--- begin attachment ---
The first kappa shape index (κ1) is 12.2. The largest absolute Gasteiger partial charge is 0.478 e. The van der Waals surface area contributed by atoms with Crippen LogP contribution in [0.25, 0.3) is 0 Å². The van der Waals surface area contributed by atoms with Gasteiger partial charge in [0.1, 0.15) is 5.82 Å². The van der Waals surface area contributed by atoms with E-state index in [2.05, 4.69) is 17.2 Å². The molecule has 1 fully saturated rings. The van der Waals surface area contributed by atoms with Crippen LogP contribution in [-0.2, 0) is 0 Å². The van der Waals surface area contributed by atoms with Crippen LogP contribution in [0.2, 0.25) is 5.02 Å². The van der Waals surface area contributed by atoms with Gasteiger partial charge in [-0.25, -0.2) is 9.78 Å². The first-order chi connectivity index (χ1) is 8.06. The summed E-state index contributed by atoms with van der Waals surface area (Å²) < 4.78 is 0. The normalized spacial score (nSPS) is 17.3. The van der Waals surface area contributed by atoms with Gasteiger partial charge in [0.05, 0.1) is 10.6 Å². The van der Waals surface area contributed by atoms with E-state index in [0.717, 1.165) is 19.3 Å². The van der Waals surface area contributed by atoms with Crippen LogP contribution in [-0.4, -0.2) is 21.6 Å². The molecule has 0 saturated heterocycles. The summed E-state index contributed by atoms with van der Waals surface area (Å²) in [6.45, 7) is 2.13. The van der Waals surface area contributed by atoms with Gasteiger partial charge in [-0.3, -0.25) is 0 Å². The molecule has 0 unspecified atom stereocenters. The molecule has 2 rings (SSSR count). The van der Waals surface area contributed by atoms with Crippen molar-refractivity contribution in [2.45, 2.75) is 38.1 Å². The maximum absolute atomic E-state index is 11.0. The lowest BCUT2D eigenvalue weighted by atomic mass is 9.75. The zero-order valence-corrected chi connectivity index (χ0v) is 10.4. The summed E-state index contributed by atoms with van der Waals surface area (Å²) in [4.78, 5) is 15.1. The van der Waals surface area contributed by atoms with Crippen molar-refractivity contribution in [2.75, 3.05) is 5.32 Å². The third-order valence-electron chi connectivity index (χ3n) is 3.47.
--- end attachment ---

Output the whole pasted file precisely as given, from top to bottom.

The first kappa shape index (κ1) is 12.2. The largest absolute Gasteiger partial charge is 0.478 e. The van der Waals surface area contributed by atoms with Crippen LogP contribution in [0.25, 0.3) is 0 Å². The van der Waals surface area contributed by atoms with Gasteiger partial charge in [0.1, 0.15) is 5.82 Å². The van der Waals surface area contributed by atoms with E-state index in [2.05, 4.69) is 17.2 Å². The molecule has 1 fully saturated rings. The van der Waals surface area contributed by atoms with Crippen LogP contribution in [-0.2, 0) is 0 Å². The van der Waals surface area contributed by atoms with Crippen LogP contribution in [0.2, 0.25) is 5.02 Å². The van der Waals surface area contributed by atoms with Gasteiger partial charge in [-0.25, -0.2) is 9.78 Å². The first-order chi connectivity index (χ1) is 8.06. The summed E-state index contributed by atoms with van der Waals surface area (Å²) < 4.78 is 0. The normalized spacial score (nSPS) is 17.3. The van der Waals surface area contributed by atoms with Gasteiger partial charge in [0.05, 0.1) is 10.6 Å². The van der Waals surface area contributed by atoms with E-state index in [0.717, 1.165) is 19.3 Å². The van der Waals surface area contributed by atoms with Crippen LogP contribution in [-0.4, -0.2) is 21.6 Å². The molecule has 0 saturated heterocycles. The summed E-state index contributed by atoms with van der Waals surface area (Å²) in [6.45, 7) is 2.13. The van der Waals surface area contributed by atoms with Gasteiger partial charge in [-0.3, -0.25) is 0 Å². The molecule has 0 unspecified atom stereocenters. The molecule has 2 rings (SSSR count). The van der Waals surface area contributed by atoms with Crippen molar-refractivity contribution in [2.45, 2.75) is 38.1 Å². The maximum absolute atomic E-state index is 11.0. The lowest BCUT2D eigenvalue weighted by atomic mass is 9.75. The zero-order valence-corrected chi connectivity index (χ0v) is 10.4. The summed E-state index contributed by atoms with van der Waals surface area (Å²) in [4.78, 5) is 15.1. The van der Waals surface area contributed by atoms with Crippen molar-refractivity contribution in [2.75, 3.05) is 5.32 Å². The third-order valence-electron chi connectivity index (χ3n) is 3.47.